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Archive for the ‘Clings’ Category

Custom Printing: Small Posters Can Still Be Awesome

Tuesday, November 3rd, 2015

I installed a box office cling yesterday for the movie standee installation company for which my fiancee and I work. It couldn’t have been larger than 8.5” x 11”, but I’ll bet that everyone who buys a ticket for any movie at these three theaters will see this particular poster.

A Description of the Poster

First of all, this small poster is a bold, colorful ad for American Ultra. The movie seems to be fun and flashy, about a stoner teen who is unaware that he has been trained by the CIA to be a killing machine. If you look at the hairstyles in the small poster; the clothing; even the red, white, blue, and yellow color scheme; you’re likely to get flashbacks from the ’60s. It has that kind of a vibe.

From a purely technical point of view, the poster comprises a layer of adhesive, then a four-color image, then what appears to be a white layer, then a clear plastic substrate. So it’s not technically speaking a static cling. Rather the adhesive (on the face as opposed to the back of the cling) makes the poster stick to the box office window interior, facing outward. It also appears to be repositionable, since I had to adjust the poster a bit. What this means is that the glue is adequate for adhesion but forgiving as well.

Why the Poster Works

In the real estate business, they say that the three most important aspects of a property are “location, location, and location.” I would extend this concept to advertising (or more specifically a poster). This particular poster (as per the requirements of the movie standee installation company) had to be affixed to the box office window. What that means is that everyone who buys a ticket for any movie in that particular theater will see the poster for American Ultra.

The Power of the “Field of Vision”

If you hold your tablet computer up close and watch a movie, it will totally absorb you, even though the screen is rather small. That’s because the color and motion capture your entire field of vision. The movie screen doesn’t have to be very large to do this. It just has to be close enough that your eyes don’t really see anything else in the room.

If the screen is farther away, it has to be larger to capture your attention. When I was growing up, the movie theaters were much larger than they are today (same size building, but usually only one or two screening rooms). Since the rooms were larger and we were farther from the screen, the screen had to be huge to capture our field of vision.

In the case of the American Ultra box office cling, since the poster is affixed to the ticket booth window at roughly eye level, and since you’re up close when you buy a ticket to the show, it can be this small and still grab you.

Compare this to a larger standee, perhaps even a flat card easel with a stand (essentially a large format print poster seen from a distance of ten feet or more). Such a poster has to be large, maybe 8 feet by 10 feet, to get the necessary “Wow” effect.

The Benefits of a Small Poster

Keep in mind that once a movie poster, banner, or standee has been designed, printed, and diecut, it must be packed up, sent to the movie theaters, and installed. Everyone gets a slice of the payment, so the total cost can add up quickly. An 80-pound unassembled standee can cost a lot just to mail, let alone assemble once it’s in the theater.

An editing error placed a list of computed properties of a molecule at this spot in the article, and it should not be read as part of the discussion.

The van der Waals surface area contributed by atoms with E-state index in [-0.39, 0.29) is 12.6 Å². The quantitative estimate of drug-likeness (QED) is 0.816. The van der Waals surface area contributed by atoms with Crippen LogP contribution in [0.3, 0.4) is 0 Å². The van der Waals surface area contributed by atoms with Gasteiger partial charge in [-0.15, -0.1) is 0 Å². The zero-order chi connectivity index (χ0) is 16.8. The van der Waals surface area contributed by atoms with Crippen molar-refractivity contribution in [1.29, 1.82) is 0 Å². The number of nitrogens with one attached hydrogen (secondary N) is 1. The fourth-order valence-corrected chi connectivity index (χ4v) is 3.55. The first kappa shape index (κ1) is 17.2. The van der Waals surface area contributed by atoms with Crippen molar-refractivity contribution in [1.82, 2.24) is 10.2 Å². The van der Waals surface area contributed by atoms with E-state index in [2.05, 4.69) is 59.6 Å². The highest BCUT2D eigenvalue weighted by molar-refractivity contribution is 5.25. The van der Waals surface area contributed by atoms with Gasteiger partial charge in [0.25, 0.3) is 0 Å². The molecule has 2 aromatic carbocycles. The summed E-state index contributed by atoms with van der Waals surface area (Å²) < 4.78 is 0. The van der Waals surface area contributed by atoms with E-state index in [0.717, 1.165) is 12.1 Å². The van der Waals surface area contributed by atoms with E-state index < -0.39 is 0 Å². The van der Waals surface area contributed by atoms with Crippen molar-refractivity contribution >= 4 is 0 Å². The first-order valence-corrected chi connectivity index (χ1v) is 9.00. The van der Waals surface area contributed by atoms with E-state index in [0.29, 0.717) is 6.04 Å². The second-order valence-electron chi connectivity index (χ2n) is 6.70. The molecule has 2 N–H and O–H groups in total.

In contrast, the American Ultra box office cling fits in an envelope. Maybe it costs a dollar or two to mail. The installation cost is minimal: on the lowest end of the scale relative to banners or standees. So the cost to create, distribute, and install such an item is negligible compared to that of the huge standee for Walking with Dinosaurs (comprising a graphic panel and an animatronic dinosaur eye that moves back and forth).

Yet the American Ultra cling packs a punch because of its location, at eye level, up close, and because of its brilliant primary colors and stoner imagery. Hal Rudnick of ScreenJunkies even has a quote on the poster: “It’s as if Jason Bourne and Pineapple Express had a baby.” This quote seals the deal.

What We Can Learn from This Case Study

  1. When you design any kind of marketing piece, keep in mind the cost to produce and distribute what you create. That is, compare its potential selling power to the cost of making it and getting it in front of people. You may be surprised at how it is possible to create something powerful for very little money. You may also be surprised to see that some high-end design pieces may not be as powerful as some of the less flashy ones. Keep your eyes open. Notice what works and what doesn’t.
  2. Think about the colors, composition, and size of any poster you create. This is actually true whether you’re designing a small window cling, a large format print poster, or a building wrap—or any other marketing piece for that matter. Be mindful of how you can capture the viewer’s entire field of vision. How can you engage her or him? Color is an excellent way. Size is another. But be aware of the physical workings of the human eye (and its limitations) as well as the aesthetics of graphic design.
  3. Be mindful of where the piece you design will be “experienced.” This is easy to determine if you’re designing a point of purchase display. Maybe it’s a bit harder for a large format print poster, or a brochure. However, this does bear consideration.
  4. Your prime goal is to get a meaningful message in front of an open-minded prospect. You have a lot of tools at your disposal. Use them wisely.

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